‘LE BOTIN’ AND AN ‘UNEXPECTED EVENT’
November 1st 2016
“Inspiring Impressionism” was the title given to a recent exhibition of art at the National Gallery of Scotland in Edinburgh. It claimed to bring together for the first time paintings by Monet, Van Gogh and Daubigny. “Who” I hear you ask, “was Daubigny”? Surely, a super show of Impressionists requires a Pissaro, Degas, Sisley or Renoir to make up a stellar triumvirate? Well at first sight I would have agreed that to be true. Yet by the end of the exhibition I would have arrived at a different conclusion. Through a careful juxtaposition of paintings by the three artists a fascinating story, with Daubigny at its heart, is told. It is a story of how one man’s lifetime of work inspired others to follow and express their own unique geniuses.
Painting at locations on the Normandy coast and around his home at Auvers near the river Oise, Daubigny was the first to explore the themes, techniques and formats which were to become the hallmarks of impressionism. Moreover, this groundbreaking work not only won him the respect of other artists but inspired them to follow in his footsteps. In the cases of Van Gogh and Monet that inspiration took on highly specific forms. Van Gogh did literally follow in Daubigny’s footsteps and in his later years took up residence in Auvers. The wheat fields around the village became the subject matter of some of his most revered works.Finally just before his death “ in homage to the artist he had admired all his life and who had given him new inspiration in Auvers” (1) Van Gogh completed three paintings of Daubigny’s garden.
As for Monet, Daubigny bequeathed something less obvious though more tangible. And there it was on the gallery floor : a replica of “le botin,” Daubigny’s water borne studio! Powered by oar, sail or towed by a tug boat, “le botin” was Daubigny’s way of immersing himself in his favourite setting, rivers. The view from the boat opened up the broad expanses, their light and shade, the sense of realism which he wanted to capture. Monet was so taken with this ploy that he too acquired his own ‘botin’. His picture ‘Early morning on the Seine” with its mid stream vantage point realised his aim and Daubigny’s too of giving the viewer the “sensation of being in nature rather than observing it from afar.”
Knocked out by the exhibition, I arrived at a plan of my own. Stellar weather on November 1st with blue sky, warm sunshine and a faint breeze illuminating the autumn colours saw it put into action. I cycled to Yetholm Loch and walked to the old boathouse nestled beneath a chestnut tree.(2) From there I launched the large rowing boat and set off on my own ‘botin’ adventure.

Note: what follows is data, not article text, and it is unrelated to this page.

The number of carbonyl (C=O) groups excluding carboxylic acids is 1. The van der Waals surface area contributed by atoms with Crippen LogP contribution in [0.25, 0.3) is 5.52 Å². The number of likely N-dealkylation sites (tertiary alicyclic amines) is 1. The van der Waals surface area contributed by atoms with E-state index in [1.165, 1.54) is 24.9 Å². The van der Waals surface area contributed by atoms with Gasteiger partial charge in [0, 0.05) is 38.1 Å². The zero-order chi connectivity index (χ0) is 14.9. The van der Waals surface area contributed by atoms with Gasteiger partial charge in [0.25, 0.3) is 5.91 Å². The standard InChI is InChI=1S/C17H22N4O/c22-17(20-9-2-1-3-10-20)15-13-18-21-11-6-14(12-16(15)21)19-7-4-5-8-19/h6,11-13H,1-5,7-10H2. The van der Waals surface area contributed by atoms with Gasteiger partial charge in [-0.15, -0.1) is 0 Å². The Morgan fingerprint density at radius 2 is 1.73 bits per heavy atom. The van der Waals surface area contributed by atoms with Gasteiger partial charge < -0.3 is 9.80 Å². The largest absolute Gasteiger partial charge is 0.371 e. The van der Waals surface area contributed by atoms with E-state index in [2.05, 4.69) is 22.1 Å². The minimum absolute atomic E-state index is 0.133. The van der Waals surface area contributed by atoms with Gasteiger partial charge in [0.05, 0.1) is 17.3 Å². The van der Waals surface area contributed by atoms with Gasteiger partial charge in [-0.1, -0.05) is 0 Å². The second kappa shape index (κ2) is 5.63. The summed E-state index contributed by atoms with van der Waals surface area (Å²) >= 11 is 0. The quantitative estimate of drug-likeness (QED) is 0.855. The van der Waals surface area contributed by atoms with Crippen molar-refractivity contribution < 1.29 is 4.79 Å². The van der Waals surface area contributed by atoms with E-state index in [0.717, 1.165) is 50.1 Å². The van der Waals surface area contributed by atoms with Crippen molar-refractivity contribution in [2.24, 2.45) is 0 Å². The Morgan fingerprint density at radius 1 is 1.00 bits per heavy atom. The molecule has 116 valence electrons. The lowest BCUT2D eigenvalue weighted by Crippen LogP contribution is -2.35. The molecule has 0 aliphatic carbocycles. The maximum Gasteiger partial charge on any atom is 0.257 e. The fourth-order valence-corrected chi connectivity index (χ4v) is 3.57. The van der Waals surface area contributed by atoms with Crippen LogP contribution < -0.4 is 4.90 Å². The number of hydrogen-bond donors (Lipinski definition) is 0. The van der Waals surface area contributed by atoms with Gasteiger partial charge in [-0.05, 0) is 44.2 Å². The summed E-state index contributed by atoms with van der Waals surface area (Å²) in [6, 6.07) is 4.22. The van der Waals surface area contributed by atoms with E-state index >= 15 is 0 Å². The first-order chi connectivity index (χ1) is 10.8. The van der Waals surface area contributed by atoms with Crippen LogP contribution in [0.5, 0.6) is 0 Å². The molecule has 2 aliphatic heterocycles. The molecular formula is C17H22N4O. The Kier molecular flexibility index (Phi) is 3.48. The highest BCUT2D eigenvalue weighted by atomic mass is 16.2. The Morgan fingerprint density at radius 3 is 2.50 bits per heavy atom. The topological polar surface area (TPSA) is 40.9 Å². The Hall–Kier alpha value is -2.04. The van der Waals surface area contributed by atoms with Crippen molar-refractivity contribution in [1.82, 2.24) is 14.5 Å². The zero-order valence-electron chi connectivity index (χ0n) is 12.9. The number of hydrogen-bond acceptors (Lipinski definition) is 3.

Earlier posts have described the loch. Suffice to say that on this day it glistened in all its glory as I rowed the boat to the far end where I dropped anchor.From the gently bobbing ‘botin’ I sketched the water, moss and hills beyond. A mesmeric two hours of subtle changes of light and gentle lapping of water against the boat quickly passed. I took a break, tea, jam sandwiches and picked up my binoculars for a backward look. In an instant a large gathering of mute swans was brought into a sharp focus view. It was a moment reminiscent of that which Yeats’s observed at Coole.
“ The trees are in their autumn beauty,
The woodland paths are dry;
Under the October twilight the water
Mirrors a still sky.
Upon the brimming water among the stones
Are …….. well not Yeats’s nine and fifty…… but a hundred swans.”
Moreover, not only was the swan gathering twice as big but it was accompanied by a solitary companion. Taking it all in, I couldn’t believe my eyes. There it was, a bird I had first seen fifty five years ago on a picture card. It had been obtained from a packet of Lyons tea and formed one of forty eight pictures in their Australia edition of their Commonwealth Series of collectible cards. But there was no mistake, how could there be, for there amidst the vast white throng was a large charcoal black bird with bright red beak: a Black Swan. What a sight!
An hour or so later I had completed my water colour sketch of the water, moss, hills and sky all from the Daubigny inspired vantage point of ‘un botin’. (See Gallery). Rowing back to the boathouse I passed the black swan swimming serenely amongst its white relatives. Taking it all in, I allowed myself a whimsical thought. This ornithological first for me had come to pass after encountering the work and legacy of a bygone artist. It had reached out over one hundred and fifty years to help make for me this memorable day.
Some photographs of my day on ‘le botin’ appear below. They show the the loch. As for the swans? Well an unexpected event perhaps needs to retain its air of surprise and mystery. That black swan is best conjured up in the imagination.
Here is what the Lyons card had to say.
“The black swan is found only in Australia and is to be seen in varying numbers throughout the mainland and Tasmania. Most of the bird’s plumage is black, but it has dazzling white wing feathers which are hidden when the bird is on the water. When hatched, the cygnets are light grey. The first specimens of the bird roused great interest in Europe when they were taken from Western Australia in1697 by a Dutch explorer. It was the black swan which gave its name to the river on which Perth is situated.”
The swan on the loch was most likely an escape from someone’s private ornamental lake.
Since the surprise of its discovery, the term “black swan” has come to serves as a metaphor for any unexpected event.
Black swans, like all swans, mate for life. “They teach us how to protect our loved ones…the ability to protect those we care for is a gift and an ability; black swans emphasise it.” (www.wildspeak)
Hence as Yeats observed at Coole :
“Unwearied still, lover by lover,
They paddle in the cold
Companionable streams, or climb the air.”
The full title of the poem by W B Yeats is
“The Wild Swans at Coole”